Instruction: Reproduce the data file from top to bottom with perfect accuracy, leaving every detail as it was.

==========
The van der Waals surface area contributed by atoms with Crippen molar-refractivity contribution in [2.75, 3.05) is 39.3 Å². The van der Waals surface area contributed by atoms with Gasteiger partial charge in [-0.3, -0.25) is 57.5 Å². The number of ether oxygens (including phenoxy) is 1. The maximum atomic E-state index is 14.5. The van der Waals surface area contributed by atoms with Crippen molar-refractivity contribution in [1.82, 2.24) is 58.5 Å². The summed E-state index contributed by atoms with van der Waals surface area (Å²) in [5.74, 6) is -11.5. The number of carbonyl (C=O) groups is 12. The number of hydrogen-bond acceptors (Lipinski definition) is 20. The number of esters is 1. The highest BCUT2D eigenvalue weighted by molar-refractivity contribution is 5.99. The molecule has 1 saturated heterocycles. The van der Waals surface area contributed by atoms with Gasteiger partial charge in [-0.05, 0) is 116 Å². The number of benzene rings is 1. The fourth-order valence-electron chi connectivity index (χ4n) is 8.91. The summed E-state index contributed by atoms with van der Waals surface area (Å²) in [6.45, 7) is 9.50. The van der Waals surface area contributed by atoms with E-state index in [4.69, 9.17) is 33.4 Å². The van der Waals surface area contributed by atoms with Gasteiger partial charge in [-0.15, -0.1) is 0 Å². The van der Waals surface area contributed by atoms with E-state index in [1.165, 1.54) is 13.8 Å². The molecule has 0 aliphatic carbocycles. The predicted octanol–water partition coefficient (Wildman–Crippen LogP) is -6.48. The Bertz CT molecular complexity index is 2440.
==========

The van der Waals surface area contributed by atoms with Crippen molar-refractivity contribution in [2.75, 3.05) is 39.3 Å². The van der Waals surface area contributed by atoms with Gasteiger partial charge in [-0.3, -0.25) is 57.5 Å². The number of ether oxygens (including phenoxy) is 1. The maximum atomic E-state index is 14.5. The van der Waals surface area contributed by atoms with Crippen molar-refractivity contribution in [1.82, 2.24) is 58.5 Å². The summed E-state index contributed by atoms with van der Waals surface area (Å²) in [5.74, 6) is -11.5. The number of carbonyl (C=O) groups is 12. The number of hydrogen-bond acceptors (Lipinski definition) is 20. The number of esters is 1. The highest BCUT2D eigenvalue weighted by molar-refractivity contribution is 5.99. The molecule has 1 saturated heterocycles. The van der Waals surface area contributed by atoms with Gasteiger partial charge in [-0.05, 0) is 116 Å². The number of benzene rings is 1. The fourth-order valence-electron chi connectivity index (χ4n) is 8.91. The summed E-state index contributed by atoms with van der Waals surface area (Å²) in [6.45, 7) is 9.50. The van der Waals surface area contributed by atoms with E-state index in [4.69, 9.17) is 33.4 Å². The van der Waals surface area contributed by atoms with Gasteiger partial charge in [-0.15, -0.1) is 0 Å². The van der Waals surface area contributed by atoms with E-state index in [1.165, 1.54) is 13.8 Å². The molecule has 0 aliphatic carbocycles. The predicted octanol–water partition coefficient (Wildman–Crippen LogP) is -6.48. The Bertz CT molecular complexity index is 2440.